Schopenhauer: On the Suffering of the World




Life is a loan received from death, it’s a dream and death an awakening.

Arthur Schopenhauer, a German philosopher from the late 18th century, is known in academic circles as a pessimist.

He calls life a suffering, and man, being the intelligent creature he is, essentially bored. This boredom he fills with numerous wants and desires; expensive clothes, holidays and also love. In working towards a goal, he kills boredom, but once he reaches it, he is bored again and preoccupies himself with the next project.

“Imagine this race transported to Utopia where everything grows of its own accord and turkeys fly around ready-roasted, where lovers find one another without any delay and keep one another without any difficulty: in such a place some men would die of boredom or hang themselves, some would fight and kill one another, and thus they would create for themselves more suffering then nature inflicts on them as it is.”

He goes on to say most people are oblivious to the suffering of life and live in the moment enjoying the small things. But time is so fickle, that each moment that goes by is the past and no one knows what the next moment holds, so is it even worth enjoying this moment?

He gives the example of a man going for surgery who has been given a strong dose of anesthesia. He does not feel physical pain because his brain does not register it, even though his body is being torn apart. A spiritually weak man is a similar creature. The more knowledge one gains, the more one is aware of the suffering every day.

I particularly enjoyed his take on the cycle of life, where based on established social norms, a man and woman marry and raise a family.

“If the act of procreation were neither the outcome of a desire nor accompanied by feelings of pleasure, but a matter to be decided on the basis of purely rational considerations, is it likely the human race would still exist? Would each of us not rather have felt so much pity for the coming generation as to prefer to spare it the burden of existence, or at least not wish to take it upon himself to impose that burden upon it in cold blood.”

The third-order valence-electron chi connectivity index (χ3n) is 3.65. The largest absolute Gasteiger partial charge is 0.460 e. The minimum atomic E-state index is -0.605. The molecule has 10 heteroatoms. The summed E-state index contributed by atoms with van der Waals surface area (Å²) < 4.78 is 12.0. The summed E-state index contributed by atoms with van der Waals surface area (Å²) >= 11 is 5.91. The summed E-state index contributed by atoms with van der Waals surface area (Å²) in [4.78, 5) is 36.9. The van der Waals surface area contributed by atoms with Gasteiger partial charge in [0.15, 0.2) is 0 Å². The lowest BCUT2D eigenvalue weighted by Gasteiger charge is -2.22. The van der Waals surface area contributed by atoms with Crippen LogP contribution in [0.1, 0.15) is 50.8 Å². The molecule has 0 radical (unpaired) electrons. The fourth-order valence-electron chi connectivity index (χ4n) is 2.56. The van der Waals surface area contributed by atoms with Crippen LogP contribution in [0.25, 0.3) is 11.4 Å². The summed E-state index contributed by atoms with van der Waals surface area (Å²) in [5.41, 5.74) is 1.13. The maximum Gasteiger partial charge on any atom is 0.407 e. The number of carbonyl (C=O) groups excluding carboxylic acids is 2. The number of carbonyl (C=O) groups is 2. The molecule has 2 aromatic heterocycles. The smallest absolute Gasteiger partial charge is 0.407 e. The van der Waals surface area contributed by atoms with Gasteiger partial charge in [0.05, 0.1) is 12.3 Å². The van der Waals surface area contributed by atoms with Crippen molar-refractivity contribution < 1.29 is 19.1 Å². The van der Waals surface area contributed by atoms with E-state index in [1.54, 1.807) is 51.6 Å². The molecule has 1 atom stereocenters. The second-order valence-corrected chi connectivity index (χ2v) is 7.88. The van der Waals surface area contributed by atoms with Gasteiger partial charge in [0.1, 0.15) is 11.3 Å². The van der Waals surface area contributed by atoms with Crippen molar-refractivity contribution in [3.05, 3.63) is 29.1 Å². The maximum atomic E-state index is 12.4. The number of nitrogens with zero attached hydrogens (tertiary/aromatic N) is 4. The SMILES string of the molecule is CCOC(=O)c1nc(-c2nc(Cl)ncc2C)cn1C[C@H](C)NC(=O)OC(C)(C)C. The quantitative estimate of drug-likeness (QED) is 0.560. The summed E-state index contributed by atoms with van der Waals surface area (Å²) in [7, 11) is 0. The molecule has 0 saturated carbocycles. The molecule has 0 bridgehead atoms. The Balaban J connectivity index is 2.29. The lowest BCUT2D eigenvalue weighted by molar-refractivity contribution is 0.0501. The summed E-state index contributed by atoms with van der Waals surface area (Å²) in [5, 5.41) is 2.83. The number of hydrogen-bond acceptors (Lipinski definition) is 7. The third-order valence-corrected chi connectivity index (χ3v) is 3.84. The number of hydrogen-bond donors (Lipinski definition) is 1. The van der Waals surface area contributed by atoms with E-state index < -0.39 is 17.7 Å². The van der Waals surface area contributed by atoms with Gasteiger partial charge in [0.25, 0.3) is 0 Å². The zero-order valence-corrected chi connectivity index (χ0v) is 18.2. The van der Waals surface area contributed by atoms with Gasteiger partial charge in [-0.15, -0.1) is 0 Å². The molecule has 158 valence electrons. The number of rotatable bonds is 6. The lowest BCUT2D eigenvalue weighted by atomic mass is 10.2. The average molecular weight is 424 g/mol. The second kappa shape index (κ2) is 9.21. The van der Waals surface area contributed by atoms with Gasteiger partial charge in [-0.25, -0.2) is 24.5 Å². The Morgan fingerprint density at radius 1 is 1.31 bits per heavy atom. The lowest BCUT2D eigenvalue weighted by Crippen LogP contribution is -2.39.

He says he believes in ascetism which he describes as “the denial of the will to live”. Although, he calls this the true Christian philosophy, the concept is also part of Islam, in the form of Zuhd or detachment. Where one lives like a traveler, and does not hold on to too many worldly things.

Perhaps, this exchange sums it up best.

Man: But what do I get from existence? If it is full I have only distress, if empty only boredom. How can you offer me so poor a reward for so much labour and so much suffering?


Spirit: Should I tell him that the value of life lies precisely in this, that it teaches him not to want it?

Tagore: The Home and the World



“Do I really want to be emancipated?”

That’s Bimala talking, a character from Rabindranath Tagore’s novel The Home and the World. Her self reflection resonates with so many women today who are trying to find their way outside the comfort of their homes. There’s a reason why the Bengali author was ahead of his time.

I first read a collection of his lectures as a freshman at college, about 10 years ago, and was intrigued by how he differentiated modernity from western thought.

“True modernism is freedom of mind, not slavery of taste. It is independence of thought and action, not tutelage under European schoolmasters.”

The novel is set in Bengal when the independence movement was in full swing. And Tagore takes off the romanticism surrounding it.

When Swadeshi leaders burned imported goods in the markets urging small traders to buy, produce and sell local, Tagore says: “Now you would dictate what salt they shall eat, what clothes they shall wear. [..] As it is, every moment of theirs is a life-and-death struggle for a bare living.”

He is not fond of narrow ideas like Nationalism, and writes: “Man’s history has to be built by the united efforts of all the races in the world, and therefore this selling of conscience for political reasons – this making a fetish of one’s country won’t do.”

The story is told by three protagonists; Bimala, a woman who has just been introduced to ideas outside her home; her doting husband Nikhil who happens to be a Nawab, and who’s character I felt was the closest reflection of the author; and Sandip, a freedom fighter with a head full of lofty ideas.

Sandip tries to woo Bimala, but not for love. In Tagore’s words: “The colouring of ideas which man gives himself is only superficial. The inner man remains as ordinary as ever.”

He talks her into stealing 50,000 rupees for the cause from her husband, saying whatever the rich hide in their vaults does not belong to them, but the motherland. Bimala complies, but in the process sees Sandip for who he is; an opportunist.

She tries to salvage whatever is left of her marriage, but it’s too late.

“God can create new things, but has even He the power to create afresh that which has been destroyed?”

In my heart of hearts I’m hoping a filmmaker picks this novel, and turns it into a movie, because this masterpiece deserves a much wider audience.